Also with Kettering connections, Joseph J. Knight, President of Albion College, South Hackney, a noted figure in London’s east end, devoted much of his life to work among the slums and poor. He advocated temperance, and was a close friend and colleague of General William Booth of the Salvation Army. Charles Dickens caricatured him as Anthony Hum in Pickwick Papers.
Henry Herbert Knight’s paternal grandfather, Joseph, took holy orders, and his son Henry John (1827-1900) was born in Ceylon (now Sri Lanka). Henry John in his turn entered the priesthood, and held the living of Abberton and Flyford Flavell in Worcestershire from 1862 until 1896. He probably chose to live and work in Worcestershire because his wife’s family came from that region.
Henry John Knight married Frances Elizabeth Allen (1834-1931) at Malvern Link in 1860. She was the eldest daughter of John Allen, gentleman (died 1871), whose family had farmed country around Malvern for generations, and of Susannah (née Perrins, c.1804). Susannah was probably related to William Perrins (1793-1867), who co-invented and made a fortune from Lea and Perrins’ Worcester sauce.
HHK was born at Sutton Maddock, between Bridgnorth and Telford in Shropshire, where his father held a curacy early in his clerical career, but shortly afterwards the family moved to Worcestershire. He went to Rossall’s School in Lancashire (like his elder brother) from 1874 to 1881, and thence to Cambridge. He graduated with distinction in mathematics, and took up a teaching post at Llandovery College in Carmarthenshire in 1887, where he taught for 20 years.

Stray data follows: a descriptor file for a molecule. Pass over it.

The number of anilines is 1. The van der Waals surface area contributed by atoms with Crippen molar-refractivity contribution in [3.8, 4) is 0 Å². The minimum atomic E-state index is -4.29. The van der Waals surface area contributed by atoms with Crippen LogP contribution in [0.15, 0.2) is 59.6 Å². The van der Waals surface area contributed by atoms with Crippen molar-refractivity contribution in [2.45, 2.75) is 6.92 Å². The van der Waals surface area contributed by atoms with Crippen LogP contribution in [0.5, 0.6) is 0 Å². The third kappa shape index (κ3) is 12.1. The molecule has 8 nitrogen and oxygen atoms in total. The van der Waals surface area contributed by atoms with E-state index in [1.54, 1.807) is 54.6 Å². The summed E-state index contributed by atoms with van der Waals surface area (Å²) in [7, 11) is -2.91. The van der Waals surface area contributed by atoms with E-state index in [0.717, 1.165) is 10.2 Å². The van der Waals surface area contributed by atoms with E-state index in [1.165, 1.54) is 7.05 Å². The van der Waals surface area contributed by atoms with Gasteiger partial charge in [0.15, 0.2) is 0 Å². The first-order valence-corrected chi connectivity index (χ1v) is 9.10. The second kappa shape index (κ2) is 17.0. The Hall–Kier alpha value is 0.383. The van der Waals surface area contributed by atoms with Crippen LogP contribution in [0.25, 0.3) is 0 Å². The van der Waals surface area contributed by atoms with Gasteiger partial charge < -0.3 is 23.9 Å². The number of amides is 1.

There his passion for botany became evident, and he was the first to study in depth the bryoflora of south Wales, particularly his adopted county of Carmarthenshire, not only establishing which species were common and widespread in the region, but also finding many local and rare plants. His Manuscript Catalogue of Welsh Bryophytes, completed in 1909, was eventually published posthumously 40 years later.
Knight never married, and in 1907 he retired at the age of 45 and went to live with his mother, by then widowed and living in Cheltenham near her sister’s family. Carmarthenshire’s loss was Gloucestershire’s gain, as Knight, with all the time in the world, began a thorough botanical exploration of his new county and surrounding districts which continued until his declining years. He explored by bicycle, unhurriedly familarising himself with individual plants in places where he knew them to grow, watching them flourish or decline as the years passed by. By this old-fashioned method, Knight acquired an unsurpassed knowledge of Gloucestershire’s plants. How differently we botanise today, rushing from one grid square to another in our insatiable urge for compiling spotty maps!